Religion has convinced people that there’s an invisible man…living in the sky, who watches everything you do every minute of every day. And the invisible man has a list of ten specific things he doesn’t want you to do. And if you do any of these things, he will send you to a special place, of burning and fire and smoke and torture and anguish for you to live forever, and suffer and burn and scream until the end of time. But he loves you. He loves you and he needs money.

MAY 11, 1888: THE LEADER OF THE BAND

Israel Beilin was born on this day in 1888 in a small village in Belarus.  His father, a cantor in a synagogue, with the intimidating name of Moses, uprooted his family in the face of the anti-Jewish pogroms of the late 19th century, emigrating to the United States, where theyalex settled into a cold-water basement flat with no windows in New York City.  At the age of fourteen, Izzy, as he was called, realized that he contributed less to the family than his siblings and decided to leave home. With few survival skills and little education, he found no real employment. His only ability was acquired from his father’s vocation: singing. He joined with a few other youngsters, singing in Bowery saloons popular ballads for whatever customers would give them. Beilin began to recognize the kind of songs that appealed to audiences. In his free time he taught himself to play the piano, picking out tunes when the bar had closed for the night.

 

His first attempt at songwriting was a song called “Marie From Sunny Italy,” written in collaboration with the bar’s pianist. The sheet music to this song is important primarily because of a printer’s error.  The name printed on the cover was misspelled as: ‘I. Berlin.’

 

His meteoric rise as a songwriter came soon after with a song that would become world-famous. “Alexander’s Ragtime Band” firmly established Irving Berlin as an instant celebrity and one of America’s foremost musical wonders. He went on to write an estimated 1,500 songs, many becoming major hits, during his 60-year career, including the scores for 19 Broadway shows and 18 Hollywood films.  His songs were nominated eight times for Academy Awards. A list of noted songs might begin with “A Couple of Swells” and end with “You’re Just in Love,” with a whole lot in between.  Here’s a more complete list.

 

George Gershwin called him “the greatest songwriter that has ever lived” and composer Jerome Kern concluded that “Irving Berlin has no place in American music—he is American music.”

Meanwhile in Romania

On this same date a few years earlier, in 1884, another musical talent was born in Romania.  Like Irving Berlin she emigrated to America at a young age.  Alma Gluck did not have his lasting fame, but she became a successful performer at  the Metropolitan Opera as well as in concerts throughout the country.  She was an early recording pioneer, and her recording of “Carry Me Back to Old Virginny” sold over a million copies, earning her a gold record, only the seventh to be awarded.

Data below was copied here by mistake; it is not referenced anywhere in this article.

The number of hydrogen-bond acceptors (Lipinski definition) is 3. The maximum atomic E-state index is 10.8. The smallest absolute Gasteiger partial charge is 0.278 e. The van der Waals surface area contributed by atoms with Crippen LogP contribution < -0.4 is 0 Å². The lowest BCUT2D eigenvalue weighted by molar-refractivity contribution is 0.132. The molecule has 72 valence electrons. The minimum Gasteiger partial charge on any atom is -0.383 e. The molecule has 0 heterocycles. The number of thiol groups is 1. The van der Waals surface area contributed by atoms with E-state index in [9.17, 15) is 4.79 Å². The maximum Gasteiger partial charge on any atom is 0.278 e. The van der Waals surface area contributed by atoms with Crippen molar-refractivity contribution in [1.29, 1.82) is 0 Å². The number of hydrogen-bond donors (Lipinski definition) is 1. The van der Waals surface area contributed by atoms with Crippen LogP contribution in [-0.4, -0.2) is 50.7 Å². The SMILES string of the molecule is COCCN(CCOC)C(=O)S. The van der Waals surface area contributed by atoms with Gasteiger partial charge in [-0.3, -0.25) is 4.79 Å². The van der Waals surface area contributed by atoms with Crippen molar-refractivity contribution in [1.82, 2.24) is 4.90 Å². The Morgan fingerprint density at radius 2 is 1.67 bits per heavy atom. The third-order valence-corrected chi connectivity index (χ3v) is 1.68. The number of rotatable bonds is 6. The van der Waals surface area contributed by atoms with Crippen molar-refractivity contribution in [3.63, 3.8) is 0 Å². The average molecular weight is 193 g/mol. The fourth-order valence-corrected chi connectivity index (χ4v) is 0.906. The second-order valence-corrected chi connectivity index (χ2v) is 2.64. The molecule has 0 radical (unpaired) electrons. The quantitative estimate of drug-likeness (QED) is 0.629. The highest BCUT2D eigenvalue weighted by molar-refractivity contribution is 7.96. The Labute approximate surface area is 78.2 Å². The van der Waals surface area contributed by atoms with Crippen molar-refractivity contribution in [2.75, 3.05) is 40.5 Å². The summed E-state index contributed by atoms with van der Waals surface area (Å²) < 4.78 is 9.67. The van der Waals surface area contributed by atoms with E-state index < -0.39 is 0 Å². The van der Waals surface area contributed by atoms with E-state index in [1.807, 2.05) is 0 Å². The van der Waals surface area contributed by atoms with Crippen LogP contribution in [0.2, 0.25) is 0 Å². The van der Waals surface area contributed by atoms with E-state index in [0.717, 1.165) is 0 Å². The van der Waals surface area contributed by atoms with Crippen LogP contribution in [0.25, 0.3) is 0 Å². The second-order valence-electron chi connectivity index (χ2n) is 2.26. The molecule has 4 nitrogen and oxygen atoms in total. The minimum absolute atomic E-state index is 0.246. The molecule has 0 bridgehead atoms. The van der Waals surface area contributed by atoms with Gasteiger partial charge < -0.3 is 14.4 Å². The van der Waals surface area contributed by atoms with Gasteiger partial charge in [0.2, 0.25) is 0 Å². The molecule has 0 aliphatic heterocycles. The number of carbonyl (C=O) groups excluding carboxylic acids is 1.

MAY 10, 1893: THE SUPREME COURT SAYS TOMAHTO

An 1883 tariff act required a tax to be paid on imported vegetables, but not fruit. The Nix family, tomato entrepreneurs, went to court to recover back duties paid to the Port of New York under protest, claiming that they owed nothing because, botanically, a tomato is a fruit, a seed-bearing structure growing from the flowering part of a plant. The case made it to the Supreme Court where, on May 10, 1893, the justices unanimously ruled that, botany be damned, a tomato is a vegetable.

At the hearing, both the plaintiffs’ counsel and the defendant’s counsel made extensive use of dictionaries. The plaintiffs’ counsel read in evidence the definitions of the word tomato, while the defendant’s counsel read the definitions of the words pea, eggplant, cucumber, squash, and pepper. In a clear case of one-upmanship, the plaintiff then read in evidence the definitions of potato, turnip, parsnip, cauliflower, cabbage, carrot and bean.

The court decided in favor of the defense and found that the tomato should be classified under the customs regulations as a vegetable, based on the ways in which it is used, and the popular perception to this end.  Justice Horace Gray, in a horticultural burst of logic, stated that:

“The passages cited from the dictionaries define the word ‘fruit’ as the seed of plants, or that part of plants which contains the seed, and especially the juicy, pulpy products of certain plants, covering and containing the seed. These definitions have no tendency to show that tomatoes are ‘fruit,’ as distinguished from ‘vegetables,’ in common speech, or within the meaning of the tariff act.”

He acknowledged that botanically, tomatoes are classified as a “fruit of the vine”; nevertheless, they are seen as vegetables because they were usually eaten as a main course instead of being eaten as a dessert. In making his decision, Justice Gray brought up another case in which the court found that although a bean is botanically a seed, in common parlance a bean is seen as a vegetable. While on the subject, Gray clarified the status of the cucumber, squash, pea, and turnip for good measure.

It would take another century to declare ketchup a vegetable.